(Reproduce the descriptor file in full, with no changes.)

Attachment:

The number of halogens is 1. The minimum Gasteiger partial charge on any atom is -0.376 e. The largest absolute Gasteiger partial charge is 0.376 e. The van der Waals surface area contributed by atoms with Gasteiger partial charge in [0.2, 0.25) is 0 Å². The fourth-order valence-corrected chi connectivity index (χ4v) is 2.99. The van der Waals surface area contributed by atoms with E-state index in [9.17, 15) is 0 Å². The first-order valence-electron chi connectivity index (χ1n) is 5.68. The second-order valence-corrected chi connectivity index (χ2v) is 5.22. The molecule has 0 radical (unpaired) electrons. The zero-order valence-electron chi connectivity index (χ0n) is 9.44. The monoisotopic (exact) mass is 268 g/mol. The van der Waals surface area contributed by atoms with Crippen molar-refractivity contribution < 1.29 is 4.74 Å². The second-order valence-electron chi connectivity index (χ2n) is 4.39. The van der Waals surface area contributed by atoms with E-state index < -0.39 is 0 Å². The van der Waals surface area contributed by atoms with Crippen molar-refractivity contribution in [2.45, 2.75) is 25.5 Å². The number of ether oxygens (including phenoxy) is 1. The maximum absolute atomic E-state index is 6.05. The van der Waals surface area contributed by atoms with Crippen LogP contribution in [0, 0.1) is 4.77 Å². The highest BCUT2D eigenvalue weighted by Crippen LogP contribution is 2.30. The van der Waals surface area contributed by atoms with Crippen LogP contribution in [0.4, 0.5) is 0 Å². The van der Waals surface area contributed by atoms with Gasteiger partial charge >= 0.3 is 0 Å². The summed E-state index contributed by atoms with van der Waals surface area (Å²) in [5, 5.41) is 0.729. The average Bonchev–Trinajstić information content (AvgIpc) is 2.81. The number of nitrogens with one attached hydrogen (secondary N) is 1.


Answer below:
The number of halogens is 1. The minimum Gasteiger partial charge on any atom is -0.376 e. The largest absolute Gasteiger partial charge is 0.376 e. The van der Waals surface area contributed by atoms with Gasteiger partial charge in [0.2, 0.25) is 0 Å². The fourth-order valence-corrected chi connectivity index (χ4v) is 2.99. The van der Waals surface area contributed by atoms with E-state index in [9.17, 15) is 0 Å². The first-order valence-electron chi connectivity index (χ1n) is 5.68. The second-order valence-corrected chi connectivity index (χ2v) is 5.22. The molecule has 0 radical (unpaired) electrons. The zero-order valence-electron chi connectivity index (χ0n) is 9.44. The monoisotopic (exact) mass is 268 g/mol. The van der Waals surface area contributed by atoms with Crippen molar-refractivity contribution < 1.29 is 4.74 Å². The second-order valence-electron chi connectivity index (χ2n) is 4.39. The van der Waals surface area contributed by atoms with E-state index < -0.39 is 0 Å². The van der Waals surface area contributed by atoms with Crippen molar-refractivity contribution in [2.45, 2.75) is 25.5 Å². The number of ether oxygens (including phenoxy) is 1. The maximum absolute atomic E-state index is 6.05. The van der Waals surface area contributed by atoms with Crippen LogP contribution in [0, 0.1) is 4.77 Å². The highest BCUT2D eigenvalue weighted by Crippen LogP contribution is 2.30. The van der Waals surface area contributed by atoms with Crippen LogP contribution in [0.4, 0.5) is 0 Å². The van der Waals surface area contributed by atoms with Gasteiger partial charge >= 0.3 is 0 Å². The summed E-state index contributed by atoms with van der Waals surface area (Å²) in [5, 5.41) is 0.729. The average Bonchev–Trinajstić information content (AvgIpc) is 2.81. The number of nitrogens with one attached hydrogen (secondary N) is 1.